Anderson has never been one to hold closely to Robert McKee’s textbook, but there are still a few nervous plot twists. The supporting roles by Gwyneth Paltrow and Samuel L. Jackson come across as audition pieces, rather than elements of a film. Many of the plot turns don’t fit the characters, while often representing the atmosphere of a casino; time stays still, but it might get better eventually, just as long as the machines are still working.
WATCH IF: You’re prepared to take a gamble on a great filmmaker when he was still searching for his voice.
AVOID IF: The existential weight of the world is falling upon your shoulders.
Jeff, Who Lives at Home (2012) – 8/10
Directors/Writers: Jay Duplass, Mark Duplass
Starring: Jason Segel, Ed Helms, Susan Sarandon
“I watched Signs again last night. It keeps getting better every time I see it.”
The unusual storyline begins when Jeff (Jason Segel) watches a few too many M. Night Shyamalan films and leaves the house to solve a mystery. A few coincidences means that he and his brother (Ed Helms) investigate if the latter’s wife is having an affair, while their mother ponders the identity of her secret admirer. To complain that the plot is contrived would be missing the point, as it’s the root for the film’s improvisational charm. Problems are solved by stumbling, with the mathematics of the universe at odds with the mumblecore direction.
Mark and Jay Duplass are still shooting amateurishly with a camera shakey enough to feel like you’re sitting in a washing machine. The difference is that Jeff is unusually active for a mumblecore film, echoing the movements of the genre’s more enjoyable efforts such as Quiet City and In Search of a Midnight Kiss. I think in my review of Baghead I heavily criticised their directorial skills, but they know how to find lo-fi fascination – the kind that isn’t inspired by Juno, but more from documentaries. One particular highlight is when a smoke alarm sets off the sprinklers in an office, with Sarandon finding a spiritual awakening at her computer desk. A bit like you right now.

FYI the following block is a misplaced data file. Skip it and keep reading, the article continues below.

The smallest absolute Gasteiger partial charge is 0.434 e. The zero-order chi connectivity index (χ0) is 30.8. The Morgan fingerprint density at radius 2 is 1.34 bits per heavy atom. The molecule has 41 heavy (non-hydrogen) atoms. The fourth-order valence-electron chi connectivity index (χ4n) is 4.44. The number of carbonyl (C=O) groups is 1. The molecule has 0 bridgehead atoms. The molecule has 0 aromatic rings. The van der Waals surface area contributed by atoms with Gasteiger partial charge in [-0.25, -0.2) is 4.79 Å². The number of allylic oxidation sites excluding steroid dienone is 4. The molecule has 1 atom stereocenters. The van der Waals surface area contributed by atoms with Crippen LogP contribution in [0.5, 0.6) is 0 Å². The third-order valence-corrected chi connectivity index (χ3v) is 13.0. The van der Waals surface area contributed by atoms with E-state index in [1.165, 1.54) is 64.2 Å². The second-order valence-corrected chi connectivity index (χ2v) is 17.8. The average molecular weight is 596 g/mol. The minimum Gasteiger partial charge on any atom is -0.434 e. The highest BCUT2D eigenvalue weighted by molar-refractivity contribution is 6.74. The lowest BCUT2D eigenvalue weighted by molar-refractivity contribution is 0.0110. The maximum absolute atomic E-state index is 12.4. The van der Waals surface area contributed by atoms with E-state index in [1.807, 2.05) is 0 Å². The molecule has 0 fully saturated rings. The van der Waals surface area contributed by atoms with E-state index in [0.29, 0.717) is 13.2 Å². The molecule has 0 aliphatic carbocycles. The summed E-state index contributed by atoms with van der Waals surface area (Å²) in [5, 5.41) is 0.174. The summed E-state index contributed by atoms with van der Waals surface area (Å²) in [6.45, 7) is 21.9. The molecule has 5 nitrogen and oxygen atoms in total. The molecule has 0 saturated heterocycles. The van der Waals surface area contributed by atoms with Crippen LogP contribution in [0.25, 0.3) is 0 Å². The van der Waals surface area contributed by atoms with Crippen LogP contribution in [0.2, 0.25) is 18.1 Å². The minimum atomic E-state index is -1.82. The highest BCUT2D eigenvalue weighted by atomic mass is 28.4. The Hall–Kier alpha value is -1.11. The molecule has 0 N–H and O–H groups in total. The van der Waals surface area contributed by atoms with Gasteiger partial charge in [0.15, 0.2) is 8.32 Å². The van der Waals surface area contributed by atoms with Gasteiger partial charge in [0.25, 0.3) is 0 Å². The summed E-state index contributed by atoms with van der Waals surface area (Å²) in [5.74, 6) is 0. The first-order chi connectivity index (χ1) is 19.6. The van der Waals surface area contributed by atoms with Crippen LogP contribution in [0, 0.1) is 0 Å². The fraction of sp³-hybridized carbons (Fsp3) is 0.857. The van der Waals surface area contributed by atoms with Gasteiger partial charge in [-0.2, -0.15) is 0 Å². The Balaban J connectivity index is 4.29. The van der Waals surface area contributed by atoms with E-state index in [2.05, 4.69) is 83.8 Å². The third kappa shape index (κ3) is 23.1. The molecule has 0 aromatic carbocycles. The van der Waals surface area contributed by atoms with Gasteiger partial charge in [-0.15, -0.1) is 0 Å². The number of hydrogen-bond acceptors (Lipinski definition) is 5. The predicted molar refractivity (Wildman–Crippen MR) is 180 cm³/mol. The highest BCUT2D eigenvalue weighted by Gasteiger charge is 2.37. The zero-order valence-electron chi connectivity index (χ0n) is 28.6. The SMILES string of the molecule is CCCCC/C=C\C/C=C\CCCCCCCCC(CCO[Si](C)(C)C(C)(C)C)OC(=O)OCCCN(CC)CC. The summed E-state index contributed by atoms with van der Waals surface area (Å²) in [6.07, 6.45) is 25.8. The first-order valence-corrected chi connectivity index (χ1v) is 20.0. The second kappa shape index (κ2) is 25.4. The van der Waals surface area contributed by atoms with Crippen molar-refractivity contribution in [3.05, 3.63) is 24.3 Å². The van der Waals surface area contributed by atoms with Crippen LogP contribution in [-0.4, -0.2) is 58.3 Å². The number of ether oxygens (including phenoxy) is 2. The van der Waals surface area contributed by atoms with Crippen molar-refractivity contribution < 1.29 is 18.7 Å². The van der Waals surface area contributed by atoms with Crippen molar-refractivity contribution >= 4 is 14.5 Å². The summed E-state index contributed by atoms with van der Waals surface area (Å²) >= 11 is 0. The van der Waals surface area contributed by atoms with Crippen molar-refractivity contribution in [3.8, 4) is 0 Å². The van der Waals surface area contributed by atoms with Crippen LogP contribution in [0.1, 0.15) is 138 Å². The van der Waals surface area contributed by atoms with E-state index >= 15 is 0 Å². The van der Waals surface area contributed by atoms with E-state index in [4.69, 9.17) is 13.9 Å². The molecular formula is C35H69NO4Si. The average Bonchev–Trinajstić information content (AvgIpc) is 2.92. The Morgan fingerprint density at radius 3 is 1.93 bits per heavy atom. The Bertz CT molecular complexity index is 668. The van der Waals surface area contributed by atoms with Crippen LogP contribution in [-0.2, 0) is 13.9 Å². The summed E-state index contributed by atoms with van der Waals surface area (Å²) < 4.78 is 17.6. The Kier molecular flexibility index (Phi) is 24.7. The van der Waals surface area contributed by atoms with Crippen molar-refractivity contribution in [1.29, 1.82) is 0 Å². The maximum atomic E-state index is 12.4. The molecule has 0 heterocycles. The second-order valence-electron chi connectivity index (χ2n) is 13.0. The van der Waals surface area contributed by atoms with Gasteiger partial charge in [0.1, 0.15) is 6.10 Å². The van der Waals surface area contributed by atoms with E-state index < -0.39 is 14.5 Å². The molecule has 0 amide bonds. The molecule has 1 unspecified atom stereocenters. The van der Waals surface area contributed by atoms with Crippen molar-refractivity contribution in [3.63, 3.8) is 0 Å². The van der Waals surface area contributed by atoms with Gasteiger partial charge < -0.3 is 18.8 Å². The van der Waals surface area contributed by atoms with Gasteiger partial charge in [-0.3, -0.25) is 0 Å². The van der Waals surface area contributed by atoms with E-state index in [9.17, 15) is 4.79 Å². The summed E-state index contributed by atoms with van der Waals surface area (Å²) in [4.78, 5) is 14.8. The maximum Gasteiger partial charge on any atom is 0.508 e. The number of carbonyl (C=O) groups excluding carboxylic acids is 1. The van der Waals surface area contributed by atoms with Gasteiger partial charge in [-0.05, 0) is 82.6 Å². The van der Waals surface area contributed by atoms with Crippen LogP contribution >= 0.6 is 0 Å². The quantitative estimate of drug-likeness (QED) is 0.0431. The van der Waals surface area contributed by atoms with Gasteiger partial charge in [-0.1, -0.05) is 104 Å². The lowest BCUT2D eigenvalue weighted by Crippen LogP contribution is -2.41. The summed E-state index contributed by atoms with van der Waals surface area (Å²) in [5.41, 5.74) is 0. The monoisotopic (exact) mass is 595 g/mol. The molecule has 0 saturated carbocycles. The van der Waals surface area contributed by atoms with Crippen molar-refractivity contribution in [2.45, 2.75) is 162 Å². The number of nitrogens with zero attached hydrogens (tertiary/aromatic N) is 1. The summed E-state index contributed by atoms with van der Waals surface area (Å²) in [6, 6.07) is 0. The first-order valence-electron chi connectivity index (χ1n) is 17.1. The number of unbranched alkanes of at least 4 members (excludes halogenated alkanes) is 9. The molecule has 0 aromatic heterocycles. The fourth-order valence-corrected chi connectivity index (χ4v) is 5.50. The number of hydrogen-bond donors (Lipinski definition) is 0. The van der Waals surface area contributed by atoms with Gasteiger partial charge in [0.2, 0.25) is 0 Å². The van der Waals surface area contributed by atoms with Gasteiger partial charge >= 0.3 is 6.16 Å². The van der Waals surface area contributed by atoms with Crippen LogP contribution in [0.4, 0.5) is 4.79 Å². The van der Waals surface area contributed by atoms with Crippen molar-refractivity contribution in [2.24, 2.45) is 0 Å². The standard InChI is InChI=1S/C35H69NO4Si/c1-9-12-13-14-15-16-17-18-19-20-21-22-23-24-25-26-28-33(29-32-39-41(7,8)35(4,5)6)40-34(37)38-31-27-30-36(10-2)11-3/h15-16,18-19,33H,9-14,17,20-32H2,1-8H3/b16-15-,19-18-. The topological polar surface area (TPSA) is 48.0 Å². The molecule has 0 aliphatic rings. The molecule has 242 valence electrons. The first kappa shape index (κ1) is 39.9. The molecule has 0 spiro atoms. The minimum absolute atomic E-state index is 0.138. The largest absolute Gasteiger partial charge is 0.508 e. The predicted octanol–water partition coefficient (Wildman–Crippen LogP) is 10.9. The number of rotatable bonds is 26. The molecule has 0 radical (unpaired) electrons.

WATCH IF: You are in your twenties and live at home. There’s nothing wrong with it. Please. Somebody tell me it will be okay.
AVOID IF: You haven’t forgiven the Duplass brothers for Baghead.
Moonrise Kingdom (2012) – 7.5/10
Director: Wes Anderson
Writers: Wes Anderson, Roman Coppola
Starring: Jared Gilman, Kara Hayward, Bruce Willis
“What kind of bird are you?”
Is it possible for Wes Anderson to be too much like Wes Anderson? Can the writing on Half a Canyon be too much like Half a Canyon? From the first few scenes, I feared Anderson was delving too far into self parody. The camera slides like someone emulating Anderson.
It’s an interesting prospect, whether greatness can be parodied. Thinking back to Rushmore, it’s amazing that Anderson has not only continued with a great cast (still with Bill Murray and Jason Schwartzman), but has become even more esoteric now he has entered the mainstream – like when that Finnish metal band won the Eurovision Song Contest.
When two 12-year-olds run away, there is a search party to find them before a forecasted storm. It’s like any other party, but with more searching and less partying. It’s a sweet story until the final act when reality is broken – and, by this, I mean even Anderson’s peculiar world has its reality broken. Perhaps it’s the effect of writing and directing Fantastic Mr. Fox in 2009, with its “Let’s form a plan” scenes replicated in non-animated form.
The surreal diversions of Moonrise Kingdom seem to be Anderson’s way of challenging cinema to see what he can get away with. That’s my theory, anyway. His deadpan humour has somehow made him an attractive name to Hollywood stars, so he wants to be as weird as possible. It makes sense because his style peaked with his second and third films (Rushmore and The Royal Tenenbaums), and it took Fantastic Mr. Fox to rejuvenate his career; making a film about 12-year-olds was his next challenge. I look forward to seeing what he does next, but I’m sure it will be distinct.
WATCH IF: You like Wes Anderson.
AVOID IF: You switched off after 10 minutes of The Royal Tenenbaums.
Paris, je t’aime (2006) – 7/10
Director: Loads of people
Writer: Loads of people
Starring: Paris (the city)
As experiments go, Paris je t’aime ranks somewhere between Edison’s lightbulb and the sandwich I just attempted. 18 unconnected vignettes follow each other, each discovering romance in the French capital. It isn’t all cinematic shots of a couple’s silhouette in front of the Eiffel Tower. Many of the segments portray loneliness, immigration and, at one point, falling for a vampire.
The standard is higher than expected, with highlights involving the most established names – the Coen brothers direct Steve Buscemi’s struggle to avoid eye contact at a train platform, while Alexander Payne writes the closing monologue where an American fondly recalls the city.